Look For Helpers-- Or Don't Look At All
How Much Do We Tell Young Kids in Times of National Tragedy?
It's a promising April morning in a spring that's been twenty degrees cooler than last year's, and we are feeling that hedged in feeling that islanders get after a long winter and our bodies literally beg us, like dogs, to be taken outside.
We are on a mission to get to the park, with a quick detour to the airport in search of my son's hat-- a cherished hand crocheted cap his aunt on the Cape made him-- last seen when we were dining there earlier in the week. Then we'll go straight to Children's Beach playground. We have C's Skuut bike and helmet in the trunk, along with his Curious George soft bat and ball. The hat is not there but we leave lucky anyway, so lucky that a missing hat is the extent of our worries. Cayce plays on an old sign with a tire base. The words are faded, but I read them to him, "Do Not Leave Luggage Unattended."
I start with him on a discussion of the word "unattended", but in the back of my mind I think how outdated the sign seems now. Does anyone really care what you do with your luggage? I wonder. My son doesn't seem much interested in the subject of the words. He just thought it was something cool to play on.
A few minutes later, we are playing in paradise. We are walking over the storm hardened sand at low tide, etched with seagull's footprints and dotted with strewn shells. "I like to make footprints," my three year old says, clutching two fistfuls of sand as he heads to the water line. "I'm going to throw some sand into the water."
Two ducks sit to our east, their heads pulled into their chests, feathers wet and seemingly napping. Seaguls fly overhead, and in the water, a motor boat pushes a piece of docking toward South Wharf.
Then my son turns around and runs up the beach to the rope pyramid. It's a holiday, Patriot's Day, and lots of kids are here playing with their families. It's also spring vacation week so there are families visiting. The energy and vitality and variety of play going on is wonderful. Kids playing soccer and baseball on the grass field. Others circling around it on bikes and scooters, Mothers pushing strollers. The playground with its slides and swings and the beloved fireman's pole.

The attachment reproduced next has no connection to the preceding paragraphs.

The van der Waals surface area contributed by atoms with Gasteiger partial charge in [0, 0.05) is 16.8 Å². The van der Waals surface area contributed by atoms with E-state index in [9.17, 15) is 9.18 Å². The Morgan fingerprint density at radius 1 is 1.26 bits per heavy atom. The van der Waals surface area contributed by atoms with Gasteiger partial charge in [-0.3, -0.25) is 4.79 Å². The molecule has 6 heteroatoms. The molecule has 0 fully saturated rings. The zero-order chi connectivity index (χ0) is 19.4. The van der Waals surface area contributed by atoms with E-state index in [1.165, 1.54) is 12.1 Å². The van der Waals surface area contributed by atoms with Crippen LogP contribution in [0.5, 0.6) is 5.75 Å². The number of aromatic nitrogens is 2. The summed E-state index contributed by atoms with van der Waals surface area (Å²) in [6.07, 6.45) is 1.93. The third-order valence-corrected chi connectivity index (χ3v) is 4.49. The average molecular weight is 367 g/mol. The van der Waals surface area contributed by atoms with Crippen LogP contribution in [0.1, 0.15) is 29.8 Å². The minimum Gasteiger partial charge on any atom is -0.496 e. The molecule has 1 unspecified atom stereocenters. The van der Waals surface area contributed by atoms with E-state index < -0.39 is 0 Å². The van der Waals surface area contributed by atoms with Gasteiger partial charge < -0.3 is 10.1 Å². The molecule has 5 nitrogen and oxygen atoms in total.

It is a perfect morning. After an hour the big dilemma becomes teaching my son that he cannot just take off his pants and go to the bathroom in the middle of everything. We drive over to the Steamship Authority, a block away, to use the bathroom. I park in front of a yellow sign, that reads National Threat Level Elevated. I wonder how long it's been since it was orange.
I think how 9-11 feels like a lifetime ago, over a decade in the past and long before my child was born, or even a thought in our minds. I think how it has come to mean for me the date my son was born, nine years after the tragedy. A day of life, of joy, of hope.
Later on, while my boy naps, I go online and learn about the breaking news in Boston. Two explosions at the Boston Marathon and mass casualties. The city on lockdown. Soon the details will emerge. The three young lives lost, each one beautiful and filled with promise. The limbs lost, the nearly two hundred injured. The terror brought upon a city in its moment of joy.
So here we are again, four months after Sandy Hook. Here we are, brought to our knees, our sense of safety ruptured. Here we are again with three precious lives lost in an act of unspeakable violence. Here we are again as parents of children wondering how much to say, how much to tell. On Facebook the Mr. Rogers quote goes around, "When I was little and scary things would happen my mother would tell me to look for the helpers." We can indeed be profoundly grateful for the helpers, the first responders and the bystandings who helped victims in horrific circumstances. But while we are feeling grateful for the helpers, we can choose not to look at all at these scenes of tragedy with our young kids..
As a parent of a young child, I can still choose not to look. I can choose not to let him see the news. We are not there. We are here, and here I can shed tears, and take my son out to play. I can choose to prolong the bubble a little longer. It doesn't make me naive or lacking compassion. It just makes me a mother.
I think sometimes at times of national tragedy we can all get sucked into the ambulence chase. It's hard not to be upset. But as a parent, I need to guard against sucking my preschooler into something that, so far, god willing, doesn't have to impacet him. What he needs is to go out and play, and to be able to trust in the world.
But one day not far off I know the discussion will have to happen-- the discussion of how bad things can happen in a good world. But when I look at the gleam of joy in my three year old's eye, the utter innocence, I don't know how I'd even begin, and it breaks my heart to even think of it.
photo credit: dontstepinthepoop.com